Ironically, it was this very attitude which hindered an extension of the group after we had ﬁnished On the Genealogy of Morality.
The German language has formal and informal personal pronouns. Within medical institutions it is common for the formal pronoun to be used between patients and staﬀ, whereas patients and staﬀ amongst themselves use the informal pronoun. I tried to dismantle this hierarchy by using the informal pronoun with the participants (as well as all other patients at the institution, to ensure there was no favorable treatment).
The management of the rehabilitation institution was made aware of this hierarchical break-down and deemed it in conﬂict with the collective institutional stance. They asked me to revert to using the formal pronoun or else discontinue the group. Under this condition I could not continue with the reading group, for it opposed much of what I had been trying to do.
The participants seemed sad to hear of this decision, and angry that somebody had evidently informed the management of our unconventional approach. However, it was diﬃcult to discern whether they were disappointed about the discontinuation of our reading group, or about the imposed change to our interaction—whether they would miss the change in perspective engendered by philosophical debate, or the attempted revision of the basic concept upheld across most psychiatric institutions, the hierarchy between ‘healthy staﬀ’ and ‘ill patients’.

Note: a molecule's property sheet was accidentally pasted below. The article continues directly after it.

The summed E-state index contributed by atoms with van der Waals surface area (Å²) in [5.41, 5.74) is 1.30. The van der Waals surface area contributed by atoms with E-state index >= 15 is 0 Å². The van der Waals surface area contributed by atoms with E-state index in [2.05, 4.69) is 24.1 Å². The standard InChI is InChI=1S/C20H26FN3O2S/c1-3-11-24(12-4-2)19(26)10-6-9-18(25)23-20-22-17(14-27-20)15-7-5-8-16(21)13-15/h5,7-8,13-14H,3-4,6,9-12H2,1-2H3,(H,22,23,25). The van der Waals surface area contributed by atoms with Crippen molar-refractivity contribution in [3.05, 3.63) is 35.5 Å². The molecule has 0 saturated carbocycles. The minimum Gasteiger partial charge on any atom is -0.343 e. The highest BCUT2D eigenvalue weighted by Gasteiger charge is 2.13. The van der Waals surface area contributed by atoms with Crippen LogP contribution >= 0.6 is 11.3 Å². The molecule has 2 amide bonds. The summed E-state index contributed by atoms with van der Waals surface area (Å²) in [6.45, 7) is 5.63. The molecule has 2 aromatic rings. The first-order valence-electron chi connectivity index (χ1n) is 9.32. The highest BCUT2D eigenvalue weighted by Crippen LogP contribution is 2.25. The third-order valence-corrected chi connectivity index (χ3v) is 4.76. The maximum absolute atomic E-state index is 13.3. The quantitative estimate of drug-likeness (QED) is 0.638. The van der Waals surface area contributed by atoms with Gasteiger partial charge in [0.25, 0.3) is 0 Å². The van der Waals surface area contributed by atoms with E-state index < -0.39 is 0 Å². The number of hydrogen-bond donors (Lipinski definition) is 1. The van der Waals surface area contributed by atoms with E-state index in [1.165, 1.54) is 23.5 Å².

Mad in America hosts blogs by a diverse group of writers. These posts are designed to serve as a public forum for a discussion—broadly speaking—of psychiatry and its treatments. The opinions expressed are the writers’ own.